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Bruce Holland

ph+644 570 0727
free ph 0800 4 virtual
fx+644 570 0427
mob+6421 620 456
Bruce.Holland@virtual.co.nz



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Is your life dominated with reports, coordination meetings and preparing for the Board (or Minister)?

Is your life dominated with reports, coordination meetings and preparing for the Board (or Minister)?

Research in a recent Harvard Business Review (Sept/Oct 2011) showed that in the 20% of organisations that are most complicated, managers spend 40% of their time writing reports and 30% to 60% of it in coordination meetings; also, many of my clients complain to me about preparing for the Board (or Minister). As a result, there's not much time left to do the things that really add value to an organisation. Things like organisational strategy, culture, systems thinking and people development. Because there's no time left, leadership is limited and people feel abandoned and unappreciated. It's no wonder that, according to Gallup, only 17% of people in New Zealand are "engaged" - down from 23% in 2002!

Managers make their organisations complicated

It's managers who create these complicated organisations; and mostly it's due to their most basic management assumptions.

  • They assume they are managing a machine rather than a self-organising living system. They jump to organisational structure solutions when they should be developing culture and individual beliefs. They add processes and layers when they should be simplifying processes and layers. They divide to conquer when they should be integrating to set-free. We spend unbelievable amounts of time and money restructuring when we should be destructuring or "silo-busting" as I call it.

  • They assume tasks need to be assigned rather than chosen. As a result they take away the ownership and reduce individual genius that people will willingly give if they have the power to choose their own destiny. It's called freedom, but in many organisations it's more like dictatorship.

  • They assume decisions need to be made close to the top whereas my experience shows that most decisions can be pushed right down to the person who has to do the work. Recently I was working in a highly successful and well-run butter manufacturer . Like many of my clients, it was a top-drawer outfit that had won several awards and had good managers; however, even here we found that managers made the great bulk of decisions. After reconsidering their base assumptions nearly all these decisions were transferred to front-line people in gum-boots and overalls.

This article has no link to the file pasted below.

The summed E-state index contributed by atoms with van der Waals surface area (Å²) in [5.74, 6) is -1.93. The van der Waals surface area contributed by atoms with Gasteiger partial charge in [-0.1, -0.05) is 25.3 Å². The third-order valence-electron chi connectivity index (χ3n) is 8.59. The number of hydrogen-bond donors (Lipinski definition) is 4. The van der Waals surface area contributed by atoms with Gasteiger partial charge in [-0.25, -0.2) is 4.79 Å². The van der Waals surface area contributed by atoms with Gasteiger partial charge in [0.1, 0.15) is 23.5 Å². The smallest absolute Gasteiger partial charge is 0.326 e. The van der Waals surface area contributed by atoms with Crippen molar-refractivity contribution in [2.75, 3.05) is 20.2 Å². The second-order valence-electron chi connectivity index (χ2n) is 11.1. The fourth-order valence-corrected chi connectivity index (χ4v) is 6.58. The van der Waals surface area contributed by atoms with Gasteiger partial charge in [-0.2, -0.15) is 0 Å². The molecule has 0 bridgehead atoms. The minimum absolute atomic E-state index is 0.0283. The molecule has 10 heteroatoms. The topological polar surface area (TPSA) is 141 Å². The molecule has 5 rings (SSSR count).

• They assume processes should be centred within a department rather than organisation-wide and customer centred. As a result silos are reinforced, people are controlled in sub-systems and customers are shut out.

  • They assume resources are scarce when today the most important resources are plentiful; things like ideas, information, relationships, trust and communication. They report on their land and building and fixed assets when all the research shows that most of the market value is associated with information, relationships, confidence, culture and time.

  • They assume people are separate when science for the last 100 years has consistently shown we are far more connected than most managers believe. As a result they manage individuals rather than the "space" between individuals. Managers should be bringing people together, mixing people up, developing people and finding ways to connect; what they do is put people in boxes, divide them into divisions that create unnecessary separation.

  • Finally we get to the father of all assumptions: they assume they need to be on top of everything. I have yet to find a manager who would own up to it, but their actions show they have not identified the three or four things (strategies) that really matter and must be managed, otherwise, no matter how hard they try, the organisation will not succeed. The best definition I know for strategy is "to be strongest at the decisive point." In other words to know what matters and to put your horsepower behind it. Why else would I so often see managers involved in urgent but unimportant things?

The way out

When managers think about it, nearly every one agrees that their assumptions are the cause of the problem. The trouble is they don't think about it. Partly it's because they are too close to it. Partly it's because they are too busy with meetings and reports and preparing for Boards.

One of the great joys of my work is to see the relief and happiness when managers start to see how to regain their lives while also adding far more value to their organisation and customers.

But don't be fooled into thinking that it's easy. The way out is a Program of silo-busting, strategy, culture, systems thinking and people development. It takes about 5 days over 5 months. This fourth dimension of time is essential because we need to fundamentally change the way managers think of their role and their organisation. This is a big issue. Gallup estimated that poor engagement is costing New Zealand $3.67 billion a year. What is it costing your organisation?

I hope this gives you some inspiration to get cracking.

Warmest wishes
Bruce.
0800 4 virtual or +644 570 0727 or Skype Bruce.Holland
www.virtual.co.nz
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Key words: Leadership, leadership development, leadership management, leadership training, leadership program, leadership skills

 
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